reported seeing it near the old Brand family cemetery, now part of
Brand Park. She stood there for another three and a half decades, where
she continued to be vandalized, acquiring scratches as well as grafiti,
and eventually losing both arms.
Eventually, in 1990, after some debate over materials and methods, the
city of Glendale restored the statue and moved down the trail to itsmis
current location near Brand Library at the foot of the Brand Park
I've chuckled at this statue for years, whenever I visit Glendale and
hike Brand Park. I still find her trapped legs, crucifixion motif,
and pile of razed stumps creepy. But I must say that her history is a
lot more interesting than I had imagined.
On a brief and visit to San Luis Obispo, an unexpected bonus
was the unusual wildlife about town.
We walked from our hotel on Monterey St. to downtown to stretch our
legs, explore the mission and river walk and then get dinner.
(Mo's Smokehouse has excellent barbecue.)
On the way back, I noticed a small figure in the gutter just below
the curb, scratching and nosing around in the litter there.
It was the size and shape of a chipmunk, but its coloration showed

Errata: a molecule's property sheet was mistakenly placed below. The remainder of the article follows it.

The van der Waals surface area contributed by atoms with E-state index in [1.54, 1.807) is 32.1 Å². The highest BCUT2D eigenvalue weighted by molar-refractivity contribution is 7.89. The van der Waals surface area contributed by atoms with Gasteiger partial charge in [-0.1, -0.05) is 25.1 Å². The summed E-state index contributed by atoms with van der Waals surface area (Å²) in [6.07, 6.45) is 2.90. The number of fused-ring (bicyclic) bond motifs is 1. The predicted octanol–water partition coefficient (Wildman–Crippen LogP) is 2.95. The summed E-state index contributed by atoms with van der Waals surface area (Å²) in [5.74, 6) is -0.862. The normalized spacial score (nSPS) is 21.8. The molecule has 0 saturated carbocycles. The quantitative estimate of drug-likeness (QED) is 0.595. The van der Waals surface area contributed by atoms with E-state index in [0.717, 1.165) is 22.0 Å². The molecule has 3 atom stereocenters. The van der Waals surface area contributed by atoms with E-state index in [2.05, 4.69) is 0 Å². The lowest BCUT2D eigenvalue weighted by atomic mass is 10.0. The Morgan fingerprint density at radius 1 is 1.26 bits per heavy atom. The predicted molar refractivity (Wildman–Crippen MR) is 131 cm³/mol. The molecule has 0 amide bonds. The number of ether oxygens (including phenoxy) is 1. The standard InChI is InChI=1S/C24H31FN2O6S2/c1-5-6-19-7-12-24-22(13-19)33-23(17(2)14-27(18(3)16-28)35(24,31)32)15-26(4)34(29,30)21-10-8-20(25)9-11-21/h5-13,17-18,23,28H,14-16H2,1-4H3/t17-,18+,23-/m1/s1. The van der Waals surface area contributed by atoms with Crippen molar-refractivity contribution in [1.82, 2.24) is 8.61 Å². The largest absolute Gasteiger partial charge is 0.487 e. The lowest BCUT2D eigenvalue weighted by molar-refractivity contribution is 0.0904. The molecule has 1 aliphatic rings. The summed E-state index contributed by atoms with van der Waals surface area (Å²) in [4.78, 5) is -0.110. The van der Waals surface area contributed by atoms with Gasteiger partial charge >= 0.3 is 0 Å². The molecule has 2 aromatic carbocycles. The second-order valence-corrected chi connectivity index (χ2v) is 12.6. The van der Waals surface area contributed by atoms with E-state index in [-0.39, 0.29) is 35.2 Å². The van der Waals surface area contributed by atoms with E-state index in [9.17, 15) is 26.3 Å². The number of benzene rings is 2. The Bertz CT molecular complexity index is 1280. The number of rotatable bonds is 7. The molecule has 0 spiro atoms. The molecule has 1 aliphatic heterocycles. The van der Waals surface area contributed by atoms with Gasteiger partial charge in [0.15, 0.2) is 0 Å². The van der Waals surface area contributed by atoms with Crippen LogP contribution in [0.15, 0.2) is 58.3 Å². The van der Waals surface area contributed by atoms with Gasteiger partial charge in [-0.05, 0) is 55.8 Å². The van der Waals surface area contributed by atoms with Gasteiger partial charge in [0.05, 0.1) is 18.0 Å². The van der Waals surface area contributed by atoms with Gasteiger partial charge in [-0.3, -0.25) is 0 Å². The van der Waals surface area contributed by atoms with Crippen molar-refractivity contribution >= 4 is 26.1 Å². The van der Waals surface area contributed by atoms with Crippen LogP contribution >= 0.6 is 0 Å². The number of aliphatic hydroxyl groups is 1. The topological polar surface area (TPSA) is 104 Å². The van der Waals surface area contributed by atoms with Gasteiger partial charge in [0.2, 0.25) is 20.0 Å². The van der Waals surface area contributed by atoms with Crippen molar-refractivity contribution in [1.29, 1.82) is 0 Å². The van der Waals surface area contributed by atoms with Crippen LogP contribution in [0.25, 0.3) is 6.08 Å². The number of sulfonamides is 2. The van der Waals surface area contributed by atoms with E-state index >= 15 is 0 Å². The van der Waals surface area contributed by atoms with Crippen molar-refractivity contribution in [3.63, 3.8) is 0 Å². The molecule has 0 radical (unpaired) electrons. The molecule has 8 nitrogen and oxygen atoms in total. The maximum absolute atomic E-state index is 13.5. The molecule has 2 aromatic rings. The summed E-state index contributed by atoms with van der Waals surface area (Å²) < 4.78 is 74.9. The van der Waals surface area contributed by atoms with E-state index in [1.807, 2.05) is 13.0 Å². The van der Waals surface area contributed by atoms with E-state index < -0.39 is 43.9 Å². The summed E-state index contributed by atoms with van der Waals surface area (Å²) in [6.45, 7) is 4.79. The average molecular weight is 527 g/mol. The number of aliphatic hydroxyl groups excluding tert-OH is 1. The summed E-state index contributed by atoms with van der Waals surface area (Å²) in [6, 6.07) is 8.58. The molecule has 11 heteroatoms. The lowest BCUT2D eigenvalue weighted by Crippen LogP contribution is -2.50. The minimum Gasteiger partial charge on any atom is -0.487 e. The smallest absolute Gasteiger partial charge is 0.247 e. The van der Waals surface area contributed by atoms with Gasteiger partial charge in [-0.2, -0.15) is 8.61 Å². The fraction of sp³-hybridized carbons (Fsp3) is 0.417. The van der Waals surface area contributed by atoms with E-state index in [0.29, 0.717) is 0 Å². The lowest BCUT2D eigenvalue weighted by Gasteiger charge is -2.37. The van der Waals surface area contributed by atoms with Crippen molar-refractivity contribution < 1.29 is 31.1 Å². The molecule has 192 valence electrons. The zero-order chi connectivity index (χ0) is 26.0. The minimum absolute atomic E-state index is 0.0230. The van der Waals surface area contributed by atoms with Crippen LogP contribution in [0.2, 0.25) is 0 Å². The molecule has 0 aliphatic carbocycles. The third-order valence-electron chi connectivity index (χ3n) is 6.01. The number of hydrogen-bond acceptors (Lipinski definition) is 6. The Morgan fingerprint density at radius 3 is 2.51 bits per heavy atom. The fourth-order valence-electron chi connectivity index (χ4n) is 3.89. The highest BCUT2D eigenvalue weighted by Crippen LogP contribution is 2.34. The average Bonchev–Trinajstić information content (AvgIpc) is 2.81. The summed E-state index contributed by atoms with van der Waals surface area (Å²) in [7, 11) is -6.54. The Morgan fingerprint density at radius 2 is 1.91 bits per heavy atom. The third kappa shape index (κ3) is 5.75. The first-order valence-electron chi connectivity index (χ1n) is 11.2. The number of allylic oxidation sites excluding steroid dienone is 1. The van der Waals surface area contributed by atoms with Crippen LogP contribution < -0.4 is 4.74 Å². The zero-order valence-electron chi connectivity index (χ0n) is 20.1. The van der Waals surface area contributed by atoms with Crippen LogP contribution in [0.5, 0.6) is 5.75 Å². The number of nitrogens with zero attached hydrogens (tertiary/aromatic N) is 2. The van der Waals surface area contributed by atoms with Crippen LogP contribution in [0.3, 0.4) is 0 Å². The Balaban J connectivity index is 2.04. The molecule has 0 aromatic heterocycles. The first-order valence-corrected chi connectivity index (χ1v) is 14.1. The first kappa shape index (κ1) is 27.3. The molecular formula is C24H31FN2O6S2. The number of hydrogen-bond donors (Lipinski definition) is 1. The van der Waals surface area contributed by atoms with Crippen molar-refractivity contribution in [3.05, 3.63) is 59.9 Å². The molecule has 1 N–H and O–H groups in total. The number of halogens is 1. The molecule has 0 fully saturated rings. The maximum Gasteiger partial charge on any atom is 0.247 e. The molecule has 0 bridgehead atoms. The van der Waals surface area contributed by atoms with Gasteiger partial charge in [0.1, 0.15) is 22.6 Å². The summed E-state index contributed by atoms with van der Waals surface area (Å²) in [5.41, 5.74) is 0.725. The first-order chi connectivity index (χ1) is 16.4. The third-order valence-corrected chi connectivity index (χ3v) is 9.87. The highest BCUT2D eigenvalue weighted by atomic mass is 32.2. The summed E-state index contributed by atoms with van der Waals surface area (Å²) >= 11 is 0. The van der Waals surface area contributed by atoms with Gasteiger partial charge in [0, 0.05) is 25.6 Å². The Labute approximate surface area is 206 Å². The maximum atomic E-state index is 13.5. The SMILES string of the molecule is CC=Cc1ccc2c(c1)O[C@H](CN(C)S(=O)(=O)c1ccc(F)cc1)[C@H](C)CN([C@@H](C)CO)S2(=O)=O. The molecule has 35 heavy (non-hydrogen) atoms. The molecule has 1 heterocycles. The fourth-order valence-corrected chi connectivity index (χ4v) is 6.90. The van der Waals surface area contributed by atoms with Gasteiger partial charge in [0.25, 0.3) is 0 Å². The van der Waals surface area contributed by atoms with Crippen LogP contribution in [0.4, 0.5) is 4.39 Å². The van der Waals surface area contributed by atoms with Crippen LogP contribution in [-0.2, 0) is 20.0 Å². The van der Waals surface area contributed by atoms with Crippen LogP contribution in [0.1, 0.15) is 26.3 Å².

it to be a California ground squirrel -- a baby, probably on one of
its first forays out of the burrow.
Burrow? Well, as I pulled my camera out of a pocket, suddenly the
youngster vanished. I stepped into the street to see where it had
gone -- and discovered that SLO has gutter drain holes in their concrete
curbs that are exactly the size and shape of a typical ground
squirrel's burrow entryway.
The size of these tiny ground squirrels was especially amazing because
just a few miles northwest, at Morro Rock, we'd encountered the most
humungous, gihugicle California ground squirrels known to man -- animals
so swollen from tourist handouts that at first I took them for prairie dogs.
(I wasn't able to photograph the tiny and quick SLO squirrels, but
the sluggish Morro Rock squirrels were a much easier target ... as you see.)